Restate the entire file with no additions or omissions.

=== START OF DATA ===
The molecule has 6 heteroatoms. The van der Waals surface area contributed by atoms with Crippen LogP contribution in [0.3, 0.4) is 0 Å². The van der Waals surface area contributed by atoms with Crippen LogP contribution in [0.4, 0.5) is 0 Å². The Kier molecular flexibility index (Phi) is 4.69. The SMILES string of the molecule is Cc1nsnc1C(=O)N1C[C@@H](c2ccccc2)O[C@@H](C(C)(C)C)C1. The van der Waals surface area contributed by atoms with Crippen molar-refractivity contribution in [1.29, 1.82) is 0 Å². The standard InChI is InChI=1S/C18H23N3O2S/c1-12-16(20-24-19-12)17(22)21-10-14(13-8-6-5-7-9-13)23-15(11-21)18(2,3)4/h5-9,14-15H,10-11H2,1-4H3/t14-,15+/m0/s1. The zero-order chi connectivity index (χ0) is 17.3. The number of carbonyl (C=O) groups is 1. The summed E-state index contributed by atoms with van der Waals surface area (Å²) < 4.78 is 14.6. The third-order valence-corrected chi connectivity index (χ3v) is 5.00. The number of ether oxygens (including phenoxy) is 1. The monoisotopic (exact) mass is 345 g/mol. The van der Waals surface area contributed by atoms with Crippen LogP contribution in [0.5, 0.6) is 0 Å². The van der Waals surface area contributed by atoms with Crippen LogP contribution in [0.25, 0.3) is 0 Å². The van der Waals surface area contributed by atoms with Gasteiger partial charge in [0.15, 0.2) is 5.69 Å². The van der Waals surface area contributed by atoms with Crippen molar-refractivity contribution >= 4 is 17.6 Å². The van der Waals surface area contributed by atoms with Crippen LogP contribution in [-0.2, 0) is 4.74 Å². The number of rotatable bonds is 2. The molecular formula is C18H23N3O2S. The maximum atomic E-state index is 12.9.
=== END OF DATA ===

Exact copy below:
The molecule has 6 heteroatoms. The van der Waals surface area contributed by atoms with Crippen LogP contribution in [0.3, 0.4) is 0 Å². The van der Waals surface area contributed by atoms with Crippen LogP contribution in [0.4, 0.5) is 0 Å². The Kier molecular flexibility index (Phi) is 4.69. The SMILES string of the molecule is Cc1nsnc1C(=O)N1C[C@@H](c2ccccc2)O[C@@H](C(C)(C)C)C1. The van der Waals surface area contributed by atoms with Crippen molar-refractivity contribution in [1.29, 1.82) is 0 Å². The standard InChI is InChI=1S/C18H23N3O2S/c1-12-16(20-24-19-12)17(22)21-10-14(13-8-6-5-7-9-13)23-15(11-21)18(2,3)4/h5-9,14-15H,10-11H2,1-4H3/t14-,15+/m0/s1. The zero-order chi connectivity index (χ0) is 17.3. The number of carbonyl (C=O) groups is 1. The summed E-state index contributed by atoms with van der Waals surface area (Å²) < 4.78 is 14.6. The third-order valence-corrected chi connectivity index (χ3v) is 5.00. The number of ether oxygens (including phenoxy) is 1. The monoisotopic (exact) mass is 345 g/mol. The van der Waals surface area contributed by atoms with Crippen LogP contribution in [0.5, 0.6) is 0 Å². The van der Waals surface area contributed by atoms with Crippen LogP contribution in [0.25, 0.3) is 0 Å². The van der Waals surface area contributed by atoms with Gasteiger partial charge in [0.15, 0.2) is 5.69 Å². The van der Waals surface area contributed by atoms with Crippen molar-refractivity contribution >= 4 is 17.6 Å². The van der Waals surface area contributed by atoms with Crippen LogP contribution in [-0.2, 0) is 4.74 Å². The number of rotatable bonds is 2. The molecular formula is C18H23N3O2S. The maximum atomic E-state index is 12.9.